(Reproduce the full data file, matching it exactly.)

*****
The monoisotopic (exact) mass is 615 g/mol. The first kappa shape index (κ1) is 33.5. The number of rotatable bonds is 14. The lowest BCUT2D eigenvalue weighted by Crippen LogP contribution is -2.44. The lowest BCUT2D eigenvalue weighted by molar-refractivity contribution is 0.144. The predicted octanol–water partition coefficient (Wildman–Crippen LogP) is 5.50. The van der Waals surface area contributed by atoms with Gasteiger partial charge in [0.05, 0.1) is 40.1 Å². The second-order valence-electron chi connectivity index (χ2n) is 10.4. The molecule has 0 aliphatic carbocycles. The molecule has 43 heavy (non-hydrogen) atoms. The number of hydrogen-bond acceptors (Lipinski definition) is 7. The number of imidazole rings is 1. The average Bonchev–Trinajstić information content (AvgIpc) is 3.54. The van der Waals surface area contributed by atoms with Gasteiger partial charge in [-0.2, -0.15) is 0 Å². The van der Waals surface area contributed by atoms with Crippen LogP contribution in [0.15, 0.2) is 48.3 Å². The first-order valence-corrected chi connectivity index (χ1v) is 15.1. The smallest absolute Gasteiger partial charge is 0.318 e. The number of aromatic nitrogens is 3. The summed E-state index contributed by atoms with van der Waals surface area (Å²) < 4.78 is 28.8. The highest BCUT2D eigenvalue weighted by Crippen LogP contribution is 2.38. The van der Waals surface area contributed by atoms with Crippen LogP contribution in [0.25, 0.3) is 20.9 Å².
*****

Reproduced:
The monoisotopic (exact) mass is 615 g/mol. The first kappa shape index (κ1) is 33.5. The number of rotatable bonds is 14. The lowest BCUT2D eigenvalue weighted by Crippen LogP contribution is -2.44. The lowest BCUT2D eigenvalue weighted by molar-refractivity contribution is 0.144. The predicted octanol–water partition coefficient (Wildman–Crippen LogP) is 5.50. The van der Waals surface area contributed by atoms with Gasteiger partial charge in [0.05, 0.1) is 40.1 Å². The second-order valence-electron chi connectivity index (χ2n) is 10.4. The molecule has 0 aliphatic carbocycles. The molecule has 43 heavy (non-hydrogen) atoms. The number of hydrogen-bond acceptors (Lipinski definition) is 7. The number of imidazole rings is 1. The average Bonchev–Trinajstić information content (AvgIpc) is 3.54. The van der Waals surface area contributed by atoms with Gasteiger partial charge in [-0.2, -0.15) is 0 Å². The van der Waals surface area contributed by atoms with Crippen LogP contribution in [0.15, 0.2) is 48.3 Å². The first-order valence-corrected chi connectivity index (χ1v) is 15.1. The smallest absolute Gasteiger partial charge is 0.318 e. The number of aromatic nitrogens is 3. The summed E-state index contributed by atoms with van der Waals surface area (Å²) < 4.78 is 28.8. The highest BCUT2D eigenvalue weighted by Crippen LogP contribution is 2.38. The van der Waals surface area contributed by atoms with Crippen LogP contribution in [0.25, 0.3) is 20.9 Å².